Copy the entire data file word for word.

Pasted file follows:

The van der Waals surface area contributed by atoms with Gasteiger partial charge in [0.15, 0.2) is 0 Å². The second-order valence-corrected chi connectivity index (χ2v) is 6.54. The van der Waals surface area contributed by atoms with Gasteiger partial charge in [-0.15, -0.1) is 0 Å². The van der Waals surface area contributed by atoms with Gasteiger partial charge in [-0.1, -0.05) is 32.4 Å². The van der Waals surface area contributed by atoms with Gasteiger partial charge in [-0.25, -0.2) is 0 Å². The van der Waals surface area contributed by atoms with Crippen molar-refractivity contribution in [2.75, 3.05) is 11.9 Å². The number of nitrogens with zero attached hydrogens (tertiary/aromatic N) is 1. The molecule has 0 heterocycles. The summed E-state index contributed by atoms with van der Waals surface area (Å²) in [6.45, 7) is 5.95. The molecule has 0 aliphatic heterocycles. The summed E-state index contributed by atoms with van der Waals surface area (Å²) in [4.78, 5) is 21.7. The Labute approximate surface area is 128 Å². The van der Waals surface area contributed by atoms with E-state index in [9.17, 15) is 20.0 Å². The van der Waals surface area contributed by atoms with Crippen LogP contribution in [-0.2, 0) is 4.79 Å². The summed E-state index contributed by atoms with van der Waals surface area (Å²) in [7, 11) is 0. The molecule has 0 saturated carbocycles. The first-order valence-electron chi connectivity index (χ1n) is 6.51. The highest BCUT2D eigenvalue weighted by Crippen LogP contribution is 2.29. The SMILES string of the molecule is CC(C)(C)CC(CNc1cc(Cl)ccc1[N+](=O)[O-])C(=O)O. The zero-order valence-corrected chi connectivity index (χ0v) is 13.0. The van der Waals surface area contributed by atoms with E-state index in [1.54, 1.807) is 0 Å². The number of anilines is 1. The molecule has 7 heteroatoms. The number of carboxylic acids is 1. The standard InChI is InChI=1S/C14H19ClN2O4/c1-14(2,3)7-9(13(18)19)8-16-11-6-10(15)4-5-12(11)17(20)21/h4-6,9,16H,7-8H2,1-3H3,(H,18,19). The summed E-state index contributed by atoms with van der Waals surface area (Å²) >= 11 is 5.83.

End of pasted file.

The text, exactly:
The van der Waals surface area contributed by atoms with Gasteiger partial charge in [0.15, 0.2) is 0 Å². The second-order valence-corrected chi connectivity index (χ2v) is 6.54. The van der Waals surface area contributed by atoms with Gasteiger partial charge in [-0.15, -0.1) is 0 Å². The van der Waals surface area contributed by atoms with Gasteiger partial charge in [-0.1, -0.05) is 32.4 Å². The van der Waals surface area contributed by atoms with Gasteiger partial charge in [-0.25, -0.2) is 0 Å². The van der Waals surface area contributed by atoms with Crippen molar-refractivity contribution in [2.75, 3.05) is 11.9 Å². The number of nitrogens with zero attached hydrogens (tertiary/aromatic N) is 1. The molecule has 0 heterocycles. The summed E-state index contributed by atoms with van der Waals surface area (Å²) in [6.45, 7) is 5.95. The molecule has 0 aliphatic heterocycles. The summed E-state index contributed by atoms with van der Waals surface area (Å²) in [4.78, 5) is 21.7. The Labute approximate surface area is 128 Å². The van der Waals surface area contributed by atoms with E-state index in [9.17, 15) is 20.0 Å². The van der Waals surface area contributed by atoms with Crippen LogP contribution in [-0.2, 0) is 4.79 Å². The summed E-state index contributed by atoms with van der Waals surface area (Å²) in [7, 11) is 0. The molecule has 0 saturated carbocycles. The first-order valence-electron chi connectivity index (χ1n) is 6.51. The highest BCUT2D eigenvalue weighted by Crippen LogP contribution is 2.29. The SMILES string of the molecule is CC(C)(C)CC(CNc1cc(Cl)ccc1[N+](=O)[O-])C(=O)O. The zero-order valence-corrected chi connectivity index (χ0v) is 13.0. The van der Waals surface area contributed by atoms with E-state index in [1.54, 1.807) is 0 Å². The number of anilines is 1. The molecule has 7 heteroatoms. The number of carboxylic acids is 1. The standard InChI is InChI=1S/C14H19ClN2O4/c1-14(2,3)7-9(13(18)19)8-16-11-6-10(15)4-5-12(11)17(20)21/h4-6,9,16H,7-8H2,1-3H3,(H,18,19). The summed E-state index contributed by atoms with van der Waals surface area (Å²) >= 11 is 5.83.